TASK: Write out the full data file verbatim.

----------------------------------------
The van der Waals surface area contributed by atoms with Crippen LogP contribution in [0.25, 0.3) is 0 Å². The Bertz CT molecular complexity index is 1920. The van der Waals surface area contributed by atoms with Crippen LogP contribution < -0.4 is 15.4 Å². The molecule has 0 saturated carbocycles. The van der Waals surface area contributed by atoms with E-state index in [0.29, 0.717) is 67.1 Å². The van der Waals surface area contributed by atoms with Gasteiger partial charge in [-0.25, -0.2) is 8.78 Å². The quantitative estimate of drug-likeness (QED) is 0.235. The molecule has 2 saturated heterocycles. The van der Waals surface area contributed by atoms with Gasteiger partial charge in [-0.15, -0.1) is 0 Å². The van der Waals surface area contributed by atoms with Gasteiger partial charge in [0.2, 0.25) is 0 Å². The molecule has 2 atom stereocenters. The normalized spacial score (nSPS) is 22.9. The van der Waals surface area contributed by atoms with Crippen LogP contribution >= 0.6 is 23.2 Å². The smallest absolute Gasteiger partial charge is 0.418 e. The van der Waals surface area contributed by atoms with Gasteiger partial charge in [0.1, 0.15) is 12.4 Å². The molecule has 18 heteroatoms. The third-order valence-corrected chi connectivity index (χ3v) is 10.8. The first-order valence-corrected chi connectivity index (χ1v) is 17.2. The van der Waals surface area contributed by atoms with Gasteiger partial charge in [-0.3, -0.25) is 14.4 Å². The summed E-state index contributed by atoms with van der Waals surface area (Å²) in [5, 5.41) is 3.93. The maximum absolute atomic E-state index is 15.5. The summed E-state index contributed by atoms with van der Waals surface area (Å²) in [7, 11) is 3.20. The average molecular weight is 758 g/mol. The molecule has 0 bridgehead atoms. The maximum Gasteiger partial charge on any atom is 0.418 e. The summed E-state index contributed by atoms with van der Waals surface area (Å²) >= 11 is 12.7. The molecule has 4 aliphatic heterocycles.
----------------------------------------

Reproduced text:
The van der Waals surface area contributed by atoms with Crippen LogP contribution in [0.25, 0.3) is 0 Å². The Bertz CT molecular complexity index is 1920. The van der Waals surface area contributed by atoms with Crippen LogP contribution < -0.4 is 15.4 Å². The molecule has 0 saturated carbocycles. The van der Waals surface area contributed by atoms with E-state index in [0.29, 0.717) is 67.1 Å². The van der Waals surface area contributed by atoms with Gasteiger partial charge in [-0.25, -0.2) is 8.78 Å². The quantitative estimate of drug-likeness (QED) is 0.235. The molecule has 2 saturated heterocycles. The van der Waals surface area contributed by atoms with Gasteiger partial charge in [-0.15, -0.1) is 0 Å². The van der Waals surface area contributed by atoms with Gasteiger partial charge in [0.2, 0.25) is 0 Å². The molecule has 2 atom stereocenters. The normalized spacial score (nSPS) is 22.9. The van der Waals surface area contributed by atoms with Crippen LogP contribution >= 0.6 is 23.2 Å². The smallest absolute Gasteiger partial charge is 0.418 e. The van der Waals surface area contributed by atoms with Gasteiger partial charge in [0.1, 0.15) is 12.4 Å². The molecule has 18 heteroatoms. The third-order valence-corrected chi connectivity index (χ3v) is 10.8. The first-order valence-corrected chi connectivity index (χ1v) is 17.2. The van der Waals surface area contributed by atoms with Gasteiger partial charge in [-0.3, -0.25) is 14.4 Å². The summed E-state index contributed by atoms with van der Waals surface area (Å²) in [5, 5.41) is 3.93. The maximum absolute atomic E-state index is 15.5. The summed E-state index contributed by atoms with van der Waals surface area (Å²) in [7, 11) is 3.20. The average molecular weight is 758 g/mol. The molecule has 0 bridgehead atoms. The maximum Gasteiger partial charge on any atom is 0.418 e. The summed E-state index contributed by atoms with van der Waals surface area (Å²) >= 11 is 12.7. The molecule has 4 aliphatic heterocycles.